Every so often, a challenge comes along with opposing sides so polarized that the entire future of the universe hinges on the outcome of the competition. Man vs. Man. Matt vs. Kyle. Good vs. Evil. It. All. Comes. Down. To. This.
I knew that going in. I was warned to watch out for Kyle “The Chain Killer” Lewis. I’d heard rumors about his chain killing obsession. But it’s different when you see the wreckage first hand.
On Wednesday of last week, I was scheduled to participate in National Walk at Lunch Day, a special day of the year where individuals and groups get together to take a walk during their lunch break. A group had been organized by Arlington County and we were all meeting in Rosslyn at 12:00 pm. There were probably balloons, and clowns, and free ice cream. I don’t know. I never made it.
Half way through my bike ride to Rosslyn, my chain mysteriously popped off my bike. I tried to console her, telling her that everything would be fine. Chains can be fixed after all. But it was no use. She wouldn’t pedal. She wouldn’t switch gears. She wouldn’t do anything.
And as I sat there on the sidewalk, holding the broken shell of what was once a beautiful bike, I knew there was only one explanation: The Chain Killer.
Rain loomed off in the distance. Cars sped by, taunting me as I sat: a broken spirit, holding his broken steed, stuck in the midst of what had become the most dangerous of car-free competitions. What would the Chain Killer do next? Pop off another chain? Probably…he’s more or less a one trick pony.
Rosslyn, somewhere beyond the horizon, was no more than a dream to me. I was stranded. All hope had been lost. I gripped the towel loosely in my hand, ready to throw it into the proverbial ring.
And suddenly, I saw him, a vision: Kyle, wearing his long black dress and big pointy black hat, cycling through the skies, laughing his little witchy laugh and making little witchy threats aimed at girls and their dogs, and men and their bikes. I couldn’t let him win. Not this time. Not on my watch. Not again.
My bike squeaked, so faint that only someone with a deep spiritual connection could hear it. But I heard it. It rang out like the liberty bell, telling me to push forward, to keep fighting. And just like Rocky when he infamously ain’t heard no bell, I too found a second wind. The show, as they say, had to go on.
I walked the bike the remainder of the distance to Rosslyn. I was late, that’s for sure. The group had already left. On a ordinary day, I’d have just gone home. But this was no ordinary day, and it was no ordinary challenge.
From my pack, I pulled the ancient Flip Cam bestowed upon me by Arlington County.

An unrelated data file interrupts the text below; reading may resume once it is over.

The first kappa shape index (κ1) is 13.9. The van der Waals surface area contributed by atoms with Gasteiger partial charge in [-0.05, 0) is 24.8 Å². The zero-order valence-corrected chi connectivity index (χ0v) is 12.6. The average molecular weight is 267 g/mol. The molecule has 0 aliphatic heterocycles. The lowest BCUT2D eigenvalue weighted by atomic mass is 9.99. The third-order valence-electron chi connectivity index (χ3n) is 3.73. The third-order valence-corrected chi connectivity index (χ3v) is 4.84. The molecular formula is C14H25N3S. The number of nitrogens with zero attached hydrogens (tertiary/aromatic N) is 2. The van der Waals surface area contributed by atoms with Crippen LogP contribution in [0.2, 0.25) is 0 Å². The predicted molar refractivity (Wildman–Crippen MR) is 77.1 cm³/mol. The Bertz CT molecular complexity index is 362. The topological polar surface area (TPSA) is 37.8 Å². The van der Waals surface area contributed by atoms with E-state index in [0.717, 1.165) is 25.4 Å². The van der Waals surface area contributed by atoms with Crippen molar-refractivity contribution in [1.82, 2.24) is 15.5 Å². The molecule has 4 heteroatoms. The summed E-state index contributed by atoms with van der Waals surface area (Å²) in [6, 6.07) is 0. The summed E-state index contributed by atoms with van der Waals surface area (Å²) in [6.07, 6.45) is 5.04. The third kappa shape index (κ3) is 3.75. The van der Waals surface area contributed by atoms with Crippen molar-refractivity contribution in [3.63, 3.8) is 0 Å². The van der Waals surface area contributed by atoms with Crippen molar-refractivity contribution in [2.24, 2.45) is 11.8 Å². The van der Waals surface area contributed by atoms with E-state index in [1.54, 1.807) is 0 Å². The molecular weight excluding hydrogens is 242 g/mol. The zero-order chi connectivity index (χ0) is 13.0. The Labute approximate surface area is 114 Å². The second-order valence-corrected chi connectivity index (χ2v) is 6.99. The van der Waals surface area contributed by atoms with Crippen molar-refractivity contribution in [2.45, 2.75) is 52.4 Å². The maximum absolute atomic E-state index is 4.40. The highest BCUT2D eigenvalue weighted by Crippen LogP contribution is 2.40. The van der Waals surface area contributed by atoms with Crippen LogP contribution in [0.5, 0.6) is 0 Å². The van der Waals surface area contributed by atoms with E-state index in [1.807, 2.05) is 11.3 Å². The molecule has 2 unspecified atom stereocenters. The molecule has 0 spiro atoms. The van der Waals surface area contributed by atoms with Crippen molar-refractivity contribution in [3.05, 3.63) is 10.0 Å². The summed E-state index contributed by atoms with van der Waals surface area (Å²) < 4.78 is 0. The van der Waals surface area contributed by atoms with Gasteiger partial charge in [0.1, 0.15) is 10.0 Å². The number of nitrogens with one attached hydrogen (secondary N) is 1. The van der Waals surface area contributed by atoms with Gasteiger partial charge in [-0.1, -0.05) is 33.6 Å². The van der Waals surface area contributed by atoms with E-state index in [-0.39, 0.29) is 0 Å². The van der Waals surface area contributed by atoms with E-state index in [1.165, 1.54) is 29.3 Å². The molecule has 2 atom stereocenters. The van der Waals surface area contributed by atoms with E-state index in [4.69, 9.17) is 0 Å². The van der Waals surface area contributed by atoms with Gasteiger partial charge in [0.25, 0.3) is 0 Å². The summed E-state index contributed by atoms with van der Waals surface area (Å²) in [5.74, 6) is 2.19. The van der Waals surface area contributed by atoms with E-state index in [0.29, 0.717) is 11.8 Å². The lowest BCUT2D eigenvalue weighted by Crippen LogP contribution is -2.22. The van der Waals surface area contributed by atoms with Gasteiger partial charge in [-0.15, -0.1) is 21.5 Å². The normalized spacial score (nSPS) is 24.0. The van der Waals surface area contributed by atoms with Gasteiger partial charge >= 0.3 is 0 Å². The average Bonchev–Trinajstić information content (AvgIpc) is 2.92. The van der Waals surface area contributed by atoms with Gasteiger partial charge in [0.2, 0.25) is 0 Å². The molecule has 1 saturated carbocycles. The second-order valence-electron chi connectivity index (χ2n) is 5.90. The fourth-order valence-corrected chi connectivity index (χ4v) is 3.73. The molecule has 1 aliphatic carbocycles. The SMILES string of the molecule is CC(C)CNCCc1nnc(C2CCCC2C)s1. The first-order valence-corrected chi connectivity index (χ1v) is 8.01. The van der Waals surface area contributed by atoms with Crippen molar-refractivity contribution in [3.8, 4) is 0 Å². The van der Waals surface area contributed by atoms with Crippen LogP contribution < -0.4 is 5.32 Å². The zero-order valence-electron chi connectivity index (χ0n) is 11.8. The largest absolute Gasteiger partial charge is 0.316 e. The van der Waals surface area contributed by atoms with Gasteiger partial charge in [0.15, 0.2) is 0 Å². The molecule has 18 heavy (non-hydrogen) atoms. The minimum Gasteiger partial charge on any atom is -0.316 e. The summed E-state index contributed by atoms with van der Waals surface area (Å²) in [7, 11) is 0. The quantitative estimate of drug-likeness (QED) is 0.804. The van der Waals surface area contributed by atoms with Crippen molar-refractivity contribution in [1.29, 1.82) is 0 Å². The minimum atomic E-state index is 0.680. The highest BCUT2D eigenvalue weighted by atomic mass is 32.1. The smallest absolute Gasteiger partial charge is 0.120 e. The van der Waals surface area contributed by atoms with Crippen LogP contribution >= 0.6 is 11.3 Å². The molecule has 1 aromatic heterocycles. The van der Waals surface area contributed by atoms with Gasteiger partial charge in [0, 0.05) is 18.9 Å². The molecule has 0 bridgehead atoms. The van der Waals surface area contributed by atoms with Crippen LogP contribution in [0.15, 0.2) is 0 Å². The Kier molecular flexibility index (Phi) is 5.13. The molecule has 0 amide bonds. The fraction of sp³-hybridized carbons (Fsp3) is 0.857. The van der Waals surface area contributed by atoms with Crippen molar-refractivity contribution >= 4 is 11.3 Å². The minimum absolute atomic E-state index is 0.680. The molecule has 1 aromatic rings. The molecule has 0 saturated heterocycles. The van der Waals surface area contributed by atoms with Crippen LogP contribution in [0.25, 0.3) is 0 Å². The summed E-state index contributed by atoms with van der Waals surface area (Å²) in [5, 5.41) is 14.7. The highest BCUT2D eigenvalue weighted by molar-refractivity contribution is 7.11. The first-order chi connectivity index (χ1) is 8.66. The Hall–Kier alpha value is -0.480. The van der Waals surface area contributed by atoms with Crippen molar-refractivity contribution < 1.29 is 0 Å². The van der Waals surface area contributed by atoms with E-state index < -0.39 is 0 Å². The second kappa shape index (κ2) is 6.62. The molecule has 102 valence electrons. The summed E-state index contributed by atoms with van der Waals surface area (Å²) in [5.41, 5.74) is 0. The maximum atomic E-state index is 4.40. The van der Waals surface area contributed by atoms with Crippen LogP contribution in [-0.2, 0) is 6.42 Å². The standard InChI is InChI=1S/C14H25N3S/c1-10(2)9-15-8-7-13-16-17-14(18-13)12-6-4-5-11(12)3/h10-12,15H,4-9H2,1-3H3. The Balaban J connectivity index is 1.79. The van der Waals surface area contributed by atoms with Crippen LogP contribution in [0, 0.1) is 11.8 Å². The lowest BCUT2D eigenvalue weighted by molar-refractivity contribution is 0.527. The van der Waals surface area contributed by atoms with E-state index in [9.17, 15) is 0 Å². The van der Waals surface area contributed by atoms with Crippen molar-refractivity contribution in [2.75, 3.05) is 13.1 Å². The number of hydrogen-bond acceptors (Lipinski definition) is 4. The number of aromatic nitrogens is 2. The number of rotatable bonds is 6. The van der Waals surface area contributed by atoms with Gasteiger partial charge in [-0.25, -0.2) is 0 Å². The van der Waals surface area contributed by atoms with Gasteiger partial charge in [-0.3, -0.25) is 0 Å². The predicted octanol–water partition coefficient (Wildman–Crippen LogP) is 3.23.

“Use this,” they told me, “in your most troubled times. Let it guide you. Let it tell your story.”
So I shot. I shot and I shot and I shot until I could shoot no more. People walking everywhere, enjoying the outdoors, enjoying the exercise, enjoying the company of those around them. The rain, which only moments before had seemed all but certain to come in and drench the day in its downpour, now scuttled off in search of some other car-free competition.
I ambled along the busy Rosslyn streets, nodding and waving to all of those who passed by. The battle had certainly been won, but the war was far from over. I knew I needed to reach Revolution Cycles if I was going to have any chance of surviving.
So I scaled walls, and I crossed bridges and rivers, and I climbed hills. I continued the journey. The man at the Georgetown gate was nowhere to be found, and entrance into that land was uneventful. Revolution Cycles welcomed me wholly. A magician does not reveal his secrets, so I’ve no idea what sort of spell or charm was placed on my bike, but within seconds, the chain was repaired, and my bike was riding like it was brand new again.
I knew I was still a long way from home, and a long way from victory. Still, for just a moment, I could breathe easy. I hopped on the bike, my feet spinning atop the pedals. With each car that passed, I thought about what still lay ahead for me in this car-free challenge; but I’ve no way to know what the future holds. All I can do is try to be prepared for the unexpected. And keep pedaling. Above all else, keep pedaling.
Please enjoy this video depicting my narrow escape from what could have been an untimely end to my car-free challenge. And enjoy the music! It’s a song I recorded just so you’d have music to keep your spirits up during an otherwise dark tale.